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UN Human Rights Briefing Note on Ethiopia

Spokesperson for the UN High Commissioner for Human Rights: Rupert Colville
Location: Geneva
Date: 7 October 2016
Source: UN Human Rights Office of the High Commission

There has been increasing unrest in several towns in the Oromia region, south east of Addis Ababa, since last Sunday when many people died after falling into ditches or into the Arsede lake while apparently fleeing security forces following a protest at a religious festival in the town of Bishoftu. The protests have apparently been fuelled in part by a lack of trust in the authorities’ account of events as well as wildly differing information about the death toll and the conduct of security forces. We call on the protestors to exercise restraint and to renounce the use of violence. Security forces must conduct themselves in line with international human rights laws and standards.
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There is clearly a need for an independent investigation into what exactly transpired last Sunday, and to ensure accountability for this and several other incidents since last November involving protests that have ended violently.

Instead of cutting off access to mobile data services in parts of the country, including in Addis Ababa, we urge the Government to take concrete measures to address the increasing tensions, in particular by allowing independent observers to access the Oromia and Amhara regions to speak to all sides and assess the facts. In August this year, the UN High Commissioner for Human Rights requested access to the regions to enable the Office to provide assistance in line with Ethiopia’s human rights obligations. We again appeal to the Government to grant us access.
We are also concerned that two bloggers, Seyoum Teshoume and Natnael Feleke, the latter from the blogging collective Zone 9, were arrested this week. Feleke and a friend of his were reportedly arrested for loudly discussing the responsibility of the Government for the deaths at last Sunday’s Irrecha festival in Oromia. There have also been worrying reports of mass arrests in the Oromia and Amhara regions. We urge the Government to release those detained for exercising their rights to free expression and opinion. Silencing criticism will only deepen tensions.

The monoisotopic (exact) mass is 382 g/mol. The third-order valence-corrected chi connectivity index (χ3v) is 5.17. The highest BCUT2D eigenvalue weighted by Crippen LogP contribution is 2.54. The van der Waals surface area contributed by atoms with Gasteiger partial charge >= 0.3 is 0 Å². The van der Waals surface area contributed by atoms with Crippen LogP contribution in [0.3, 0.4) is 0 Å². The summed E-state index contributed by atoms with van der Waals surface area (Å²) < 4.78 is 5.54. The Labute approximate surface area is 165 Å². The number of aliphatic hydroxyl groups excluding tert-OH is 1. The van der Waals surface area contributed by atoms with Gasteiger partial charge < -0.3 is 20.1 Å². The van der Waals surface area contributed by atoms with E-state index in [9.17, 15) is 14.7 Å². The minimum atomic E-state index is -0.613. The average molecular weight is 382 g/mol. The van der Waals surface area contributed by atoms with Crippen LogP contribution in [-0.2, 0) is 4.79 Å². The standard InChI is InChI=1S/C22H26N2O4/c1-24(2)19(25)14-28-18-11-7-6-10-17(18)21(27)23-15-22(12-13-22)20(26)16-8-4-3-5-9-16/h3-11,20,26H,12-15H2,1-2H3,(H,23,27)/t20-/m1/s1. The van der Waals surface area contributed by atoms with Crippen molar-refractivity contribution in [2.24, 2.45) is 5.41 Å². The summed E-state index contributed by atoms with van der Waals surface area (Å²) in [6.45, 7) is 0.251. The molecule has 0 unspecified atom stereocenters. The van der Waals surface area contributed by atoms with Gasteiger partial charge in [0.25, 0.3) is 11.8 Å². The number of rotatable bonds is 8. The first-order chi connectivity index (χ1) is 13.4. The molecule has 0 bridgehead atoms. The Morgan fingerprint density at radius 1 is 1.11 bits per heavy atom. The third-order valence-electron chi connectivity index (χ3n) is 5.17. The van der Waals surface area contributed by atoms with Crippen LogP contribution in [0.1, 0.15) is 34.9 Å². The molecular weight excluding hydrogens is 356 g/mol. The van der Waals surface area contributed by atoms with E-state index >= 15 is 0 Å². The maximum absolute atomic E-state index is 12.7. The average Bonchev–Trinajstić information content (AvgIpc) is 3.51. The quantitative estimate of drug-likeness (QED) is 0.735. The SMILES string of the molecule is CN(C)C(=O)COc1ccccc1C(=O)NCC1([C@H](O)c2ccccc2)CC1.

3 Comments

  1. I hope the investigation will cover assessment of the cause for such mass anti-government protest such as equality and judicial system at diffent levels. It should not be limited to the the regions of Oromiya and Amhara. And also it should not be limited to some slecific points like city master plan …etc. Because the problem in the country regarding human right violation is very diversified and long standing which attribute for the current mass anti-governmentprotest.

  2. As always it better late than absent. The United Nation when comes to human right in Ethiopia even broadly in Africa shows as a car run out of gas. Ethiopians specifically were dying in thousands jailed in ten thousands exiled in hundred of thousands under the UN’S WATCH. For me the UN needs to be dissolved and be replaced by one that capable to fix the 21st century global problems. For me the UN is like a dead King but leading it’s people by his old fame and name. Ethiopians fight for you freedom don not beg any one who are a friend to your oppressor or enemy. This can include who helped the fascist Woyane for all his bad deeds and brutality.

  3. We must depend on ourselves.We got to stop crying for help. We have to unite together. We have to be strong morally, ethically and spiritually. We have to lean on one another. We need a stand up people in this sit down world. We look small because we are sitting down but if we rise mean telling you we will look like big. Rise people!

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